Strong electrolytes are completely dissociated into ions in water. The acid or base molecule does not exist in aqueous solution, only ions. Weak electrolytes are incompletely dissociated.
Strong acids completely dissociate in water, forming H+ and an anion. There are six strong acids. The others are considered to be weak acids. You should commit the strong acids to memory:
- HCl - hydrochloric acid
- HNO3 - nitric acid
- H2SO4 - sulfuric acid
- HBr - hydrobromic acid
- HI - hydroiodic acid
- HClO4 - perchloric acid
H2SO4 → H+ + HSO4-
A weak acid only partially dissociates in water to give H+ and the anion. Examples of weak acids include hydrofluoric acid, HF, and acetic acid, CH3COOH. Weak acids include:
- Molecules that contain an ionizable proton. A molecule wih a formula starting with H usually is an acid.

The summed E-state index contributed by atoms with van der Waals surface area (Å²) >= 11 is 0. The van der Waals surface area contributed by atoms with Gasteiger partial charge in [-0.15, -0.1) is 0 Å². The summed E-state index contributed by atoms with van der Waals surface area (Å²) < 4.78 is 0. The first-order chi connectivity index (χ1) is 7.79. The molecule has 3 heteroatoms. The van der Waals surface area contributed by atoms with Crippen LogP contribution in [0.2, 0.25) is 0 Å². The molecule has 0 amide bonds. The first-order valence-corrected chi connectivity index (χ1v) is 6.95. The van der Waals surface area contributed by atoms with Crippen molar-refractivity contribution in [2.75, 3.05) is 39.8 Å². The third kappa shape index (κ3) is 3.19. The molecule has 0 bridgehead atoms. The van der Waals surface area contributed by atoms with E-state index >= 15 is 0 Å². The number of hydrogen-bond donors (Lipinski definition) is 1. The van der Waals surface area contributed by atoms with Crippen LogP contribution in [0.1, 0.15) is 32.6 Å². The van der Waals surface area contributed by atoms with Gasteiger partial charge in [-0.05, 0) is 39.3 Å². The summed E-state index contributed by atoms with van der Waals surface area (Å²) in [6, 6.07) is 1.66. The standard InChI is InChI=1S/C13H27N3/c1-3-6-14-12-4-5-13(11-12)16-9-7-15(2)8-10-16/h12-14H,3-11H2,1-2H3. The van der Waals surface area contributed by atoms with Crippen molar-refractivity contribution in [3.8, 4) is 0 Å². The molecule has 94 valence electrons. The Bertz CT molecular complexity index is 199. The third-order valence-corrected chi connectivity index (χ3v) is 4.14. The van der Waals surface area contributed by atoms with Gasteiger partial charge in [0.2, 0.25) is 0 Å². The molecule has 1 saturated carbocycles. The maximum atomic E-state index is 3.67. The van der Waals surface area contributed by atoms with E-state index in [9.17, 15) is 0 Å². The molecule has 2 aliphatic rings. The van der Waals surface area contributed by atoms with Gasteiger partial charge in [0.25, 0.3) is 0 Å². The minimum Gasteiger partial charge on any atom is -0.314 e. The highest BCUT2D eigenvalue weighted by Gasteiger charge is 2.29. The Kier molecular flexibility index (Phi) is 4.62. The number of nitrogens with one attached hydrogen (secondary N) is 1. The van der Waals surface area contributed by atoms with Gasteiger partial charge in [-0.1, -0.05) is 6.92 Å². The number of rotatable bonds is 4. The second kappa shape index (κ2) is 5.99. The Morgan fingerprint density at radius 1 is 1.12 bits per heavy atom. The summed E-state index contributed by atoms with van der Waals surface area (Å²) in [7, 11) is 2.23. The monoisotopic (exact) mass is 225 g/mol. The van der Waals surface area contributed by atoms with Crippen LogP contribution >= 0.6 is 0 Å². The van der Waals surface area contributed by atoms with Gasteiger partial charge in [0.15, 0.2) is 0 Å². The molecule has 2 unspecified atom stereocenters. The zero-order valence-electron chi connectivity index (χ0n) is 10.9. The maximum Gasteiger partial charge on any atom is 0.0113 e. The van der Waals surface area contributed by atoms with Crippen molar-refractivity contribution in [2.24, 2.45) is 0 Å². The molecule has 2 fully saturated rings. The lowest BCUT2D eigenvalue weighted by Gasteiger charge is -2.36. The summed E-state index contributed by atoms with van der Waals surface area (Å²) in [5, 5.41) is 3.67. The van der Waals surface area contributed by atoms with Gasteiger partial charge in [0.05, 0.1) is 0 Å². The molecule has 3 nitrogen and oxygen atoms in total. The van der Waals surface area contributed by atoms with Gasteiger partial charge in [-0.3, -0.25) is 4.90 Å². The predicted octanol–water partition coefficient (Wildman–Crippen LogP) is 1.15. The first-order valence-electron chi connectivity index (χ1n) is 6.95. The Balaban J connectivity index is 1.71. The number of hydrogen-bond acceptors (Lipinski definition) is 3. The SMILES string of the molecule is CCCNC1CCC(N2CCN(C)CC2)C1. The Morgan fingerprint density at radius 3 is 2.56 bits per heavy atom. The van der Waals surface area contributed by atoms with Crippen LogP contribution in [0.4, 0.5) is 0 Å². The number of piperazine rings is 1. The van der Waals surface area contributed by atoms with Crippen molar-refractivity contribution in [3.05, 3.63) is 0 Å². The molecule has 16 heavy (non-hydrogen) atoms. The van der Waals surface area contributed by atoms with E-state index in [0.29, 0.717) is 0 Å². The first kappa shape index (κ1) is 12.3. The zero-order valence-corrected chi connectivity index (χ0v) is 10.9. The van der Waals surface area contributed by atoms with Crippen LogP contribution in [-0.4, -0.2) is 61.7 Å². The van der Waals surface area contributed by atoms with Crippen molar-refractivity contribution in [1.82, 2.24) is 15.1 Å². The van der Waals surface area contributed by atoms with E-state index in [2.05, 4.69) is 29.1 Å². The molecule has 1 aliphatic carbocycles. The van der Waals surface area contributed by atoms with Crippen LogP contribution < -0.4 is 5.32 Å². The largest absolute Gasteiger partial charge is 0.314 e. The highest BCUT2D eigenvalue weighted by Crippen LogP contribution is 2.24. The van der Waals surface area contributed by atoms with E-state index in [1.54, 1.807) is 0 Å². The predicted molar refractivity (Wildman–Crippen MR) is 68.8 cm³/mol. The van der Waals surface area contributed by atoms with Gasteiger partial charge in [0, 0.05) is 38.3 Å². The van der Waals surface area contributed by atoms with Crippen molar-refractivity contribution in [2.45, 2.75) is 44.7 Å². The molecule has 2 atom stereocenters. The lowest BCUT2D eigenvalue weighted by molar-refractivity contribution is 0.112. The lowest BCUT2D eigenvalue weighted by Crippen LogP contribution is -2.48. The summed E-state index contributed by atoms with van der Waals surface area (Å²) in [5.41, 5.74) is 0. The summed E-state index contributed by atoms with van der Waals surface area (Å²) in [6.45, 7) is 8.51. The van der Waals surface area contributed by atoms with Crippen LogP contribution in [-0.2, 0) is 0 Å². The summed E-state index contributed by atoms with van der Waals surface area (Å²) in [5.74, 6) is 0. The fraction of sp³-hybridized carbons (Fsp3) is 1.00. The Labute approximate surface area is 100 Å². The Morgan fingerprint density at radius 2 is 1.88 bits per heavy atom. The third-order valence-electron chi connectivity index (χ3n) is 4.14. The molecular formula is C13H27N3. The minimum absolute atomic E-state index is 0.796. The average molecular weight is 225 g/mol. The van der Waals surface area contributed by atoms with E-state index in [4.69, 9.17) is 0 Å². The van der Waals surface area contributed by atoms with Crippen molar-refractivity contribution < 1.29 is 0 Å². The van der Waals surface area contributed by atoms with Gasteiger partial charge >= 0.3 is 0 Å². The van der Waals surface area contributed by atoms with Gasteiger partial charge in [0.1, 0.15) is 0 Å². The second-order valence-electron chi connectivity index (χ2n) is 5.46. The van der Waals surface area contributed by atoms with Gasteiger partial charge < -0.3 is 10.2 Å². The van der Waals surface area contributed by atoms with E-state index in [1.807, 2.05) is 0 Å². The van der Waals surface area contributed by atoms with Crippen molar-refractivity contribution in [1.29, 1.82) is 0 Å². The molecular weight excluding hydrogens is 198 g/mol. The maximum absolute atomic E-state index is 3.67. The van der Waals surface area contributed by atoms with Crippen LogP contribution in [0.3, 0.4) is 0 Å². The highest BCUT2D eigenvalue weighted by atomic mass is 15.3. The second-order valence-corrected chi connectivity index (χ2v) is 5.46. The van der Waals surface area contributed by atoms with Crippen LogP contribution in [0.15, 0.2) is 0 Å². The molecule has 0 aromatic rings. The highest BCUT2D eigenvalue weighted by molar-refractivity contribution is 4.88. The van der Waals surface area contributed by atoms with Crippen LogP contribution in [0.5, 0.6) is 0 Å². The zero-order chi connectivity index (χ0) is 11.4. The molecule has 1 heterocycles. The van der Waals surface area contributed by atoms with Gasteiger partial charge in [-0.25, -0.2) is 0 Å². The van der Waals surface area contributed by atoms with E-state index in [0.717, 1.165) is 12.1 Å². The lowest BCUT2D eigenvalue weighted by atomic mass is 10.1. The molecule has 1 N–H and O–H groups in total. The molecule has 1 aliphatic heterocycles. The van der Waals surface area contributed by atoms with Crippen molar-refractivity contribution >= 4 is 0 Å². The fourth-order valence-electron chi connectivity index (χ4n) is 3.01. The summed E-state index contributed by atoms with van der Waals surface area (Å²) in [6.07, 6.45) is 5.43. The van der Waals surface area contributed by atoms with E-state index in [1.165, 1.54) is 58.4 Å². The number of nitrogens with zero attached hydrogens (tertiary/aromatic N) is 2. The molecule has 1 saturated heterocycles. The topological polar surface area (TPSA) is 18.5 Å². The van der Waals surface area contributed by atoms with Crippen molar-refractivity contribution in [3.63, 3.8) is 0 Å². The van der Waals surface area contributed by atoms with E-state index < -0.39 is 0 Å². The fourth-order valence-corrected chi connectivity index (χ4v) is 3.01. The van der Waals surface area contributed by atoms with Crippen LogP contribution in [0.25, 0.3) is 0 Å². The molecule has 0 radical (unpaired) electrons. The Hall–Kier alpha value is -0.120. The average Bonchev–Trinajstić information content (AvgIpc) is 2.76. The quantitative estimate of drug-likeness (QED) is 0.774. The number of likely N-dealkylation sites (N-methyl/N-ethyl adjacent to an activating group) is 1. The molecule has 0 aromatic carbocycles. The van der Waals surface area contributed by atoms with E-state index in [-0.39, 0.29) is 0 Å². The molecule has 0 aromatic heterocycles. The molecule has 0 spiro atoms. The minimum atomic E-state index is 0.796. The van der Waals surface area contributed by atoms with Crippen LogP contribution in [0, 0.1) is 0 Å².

- Organic acids containing one or more carboxyl group, -COOH. The H is ionizable.
- Anions with an ionizable proton. (e.g., HSO4- → H+ + SO42-)
- transition metal cations
- heavy metal cations with high charge
- NH4+ dissociates into NH3 + H+
Strong bases dissociate 100% into the cation and OH- (hydroxide ion). The hydroxides of the Group I and Group II metals usually are considered to be strong bases.
- LiOH - lithium hydroxide
- NaOH - sodium hydroxide
- KOH - potassium hydroxide
- RbOH - rubidium hydroxide
- CsOH - cesium hydroxide
- *Ca(OH)2 - calcium hydroxide
- *Sr(OH)2 - strontium hydroxide
- *Ba(OH)2 - barium hydroxide
Examples of weak bases include ammonia, NH3, and diethylamine, (CH3CH2)2NH.
- Most weak bases are anions of weak acids.
- Weak bases do not furnish OH- ions by dissociation. Instead, they react with water to generate OH- ions.